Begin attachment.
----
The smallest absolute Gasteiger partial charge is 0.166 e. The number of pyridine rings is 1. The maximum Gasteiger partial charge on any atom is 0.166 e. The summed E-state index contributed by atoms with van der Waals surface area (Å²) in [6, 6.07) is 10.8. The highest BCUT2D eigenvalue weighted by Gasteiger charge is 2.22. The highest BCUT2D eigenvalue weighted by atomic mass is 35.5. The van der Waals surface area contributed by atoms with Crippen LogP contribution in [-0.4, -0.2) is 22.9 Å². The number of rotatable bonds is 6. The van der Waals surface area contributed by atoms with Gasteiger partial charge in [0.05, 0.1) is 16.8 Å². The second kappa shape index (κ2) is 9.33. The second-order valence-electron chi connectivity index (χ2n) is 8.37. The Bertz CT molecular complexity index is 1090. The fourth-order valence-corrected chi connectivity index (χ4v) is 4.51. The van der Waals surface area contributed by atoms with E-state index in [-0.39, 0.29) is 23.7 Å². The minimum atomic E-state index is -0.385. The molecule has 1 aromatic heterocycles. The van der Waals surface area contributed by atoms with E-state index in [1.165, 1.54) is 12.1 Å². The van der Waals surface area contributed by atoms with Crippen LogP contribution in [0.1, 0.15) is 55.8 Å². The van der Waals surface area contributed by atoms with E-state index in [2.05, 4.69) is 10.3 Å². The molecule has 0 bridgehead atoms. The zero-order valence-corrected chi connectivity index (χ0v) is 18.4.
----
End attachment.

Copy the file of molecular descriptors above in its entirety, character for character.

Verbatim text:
The smallest absolute Gasteiger partial charge is 0.166 e. The number of pyridine rings is 1. The maximum Gasteiger partial charge on any atom is 0.166 e. The summed E-state index contributed by atoms with van der Waals surface area (Å²) in [6, 6.07) is 10.8. The highest BCUT2D eigenvalue weighted by Gasteiger charge is 2.22. The highest BCUT2D eigenvalue weighted by atomic mass is 35.5. The van der Waals surface area contributed by atoms with Crippen LogP contribution in [-0.4, -0.2) is 22.9 Å². The number of rotatable bonds is 6. The van der Waals surface area contributed by atoms with Gasteiger partial charge in [0.05, 0.1) is 16.8 Å². The second kappa shape index (κ2) is 9.33. The second-order valence-electron chi connectivity index (χ2n) is 8.37. The Bertz CT molecular complexity index is 1090. The fourth-order valence-corrected chi connectivity index (χ4v) is 4.51. The van der Waals surface area contributed by atoms with E-state index in [-0.39, 0.29) is 23.7 Å². The minimum atomic E-state index is -0.385. The molecule has 1 aromatic heterocycles. The van der Waals surface area contributed by atoms with E-state index in [1.165, 1.54) is 12.1 Å². The van der Waals surface area contributed by atoms with Crippen LogP contribution in [0.1, 0.15) is 55.8 Å². The van der Waals surface area contributed by atoms with E-state index in [2.05, 4.69) is 10.3 Å². The molecule has 0 bridgehead atoms. The zero-order valence-corrected chi connectivity index (χ0v) is 18.4.